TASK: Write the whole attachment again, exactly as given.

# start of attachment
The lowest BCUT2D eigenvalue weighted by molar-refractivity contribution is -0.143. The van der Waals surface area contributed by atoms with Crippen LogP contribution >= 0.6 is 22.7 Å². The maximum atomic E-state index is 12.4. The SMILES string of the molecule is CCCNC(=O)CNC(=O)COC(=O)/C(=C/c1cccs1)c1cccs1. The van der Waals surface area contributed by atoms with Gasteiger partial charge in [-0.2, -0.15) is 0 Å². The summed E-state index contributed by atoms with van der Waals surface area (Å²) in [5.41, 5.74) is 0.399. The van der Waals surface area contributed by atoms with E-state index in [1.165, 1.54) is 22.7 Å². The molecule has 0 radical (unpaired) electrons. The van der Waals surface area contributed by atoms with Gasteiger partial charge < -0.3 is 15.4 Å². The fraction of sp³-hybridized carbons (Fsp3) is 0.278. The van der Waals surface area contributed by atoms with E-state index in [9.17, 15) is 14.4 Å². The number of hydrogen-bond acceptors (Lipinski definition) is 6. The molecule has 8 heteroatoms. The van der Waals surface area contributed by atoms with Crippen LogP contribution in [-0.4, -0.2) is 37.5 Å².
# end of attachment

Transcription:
The lowest BCUT2D eigenvalue weighted by molar-refractivity contribution is -0.143. The van der Waals surface area contributed by atoms with Crippen LogP contribution >= 0.6 is 22.7 Å². The maximum atomic E-state index is 12.4. The SMILES string of the molecule is CCCNC(=O)CNC(=O)COC(=O)/C(=C/c1cccs1)c1cccs1. The van der Waals surface area contributed by atoms with Gasteiger partial charge in [-0.2, -0.15) is 0 Å². The summed E-state index contributed by atoms with van der Waals surface area (Å²) in [5.41, 5.74) is 0.399. The van der Waals surface area contributed by atoms with E-state index in [1.165, 1.54) is 22.7 Å². The molecule has 0 radical (unpaired) electrons. The van der Waals surface area contributed by atoms with Gasteiger partial charge < -0.3 is 15.4 Å². The fraction of sp³-hybridized carbons (Fsp3) is 0.278. The van der Waals surface area contributed by atoms with E-state index in [9.17, 15) is 14.4 Å². The number of hydrogen-bond acceptors (Lipinski definition) is 6. The molecule has 8 heteroatoms. The van der Waals surface area contributed by atoms with Crippen LogP contribution in [-0.4, -0.2) is 37.5 Å².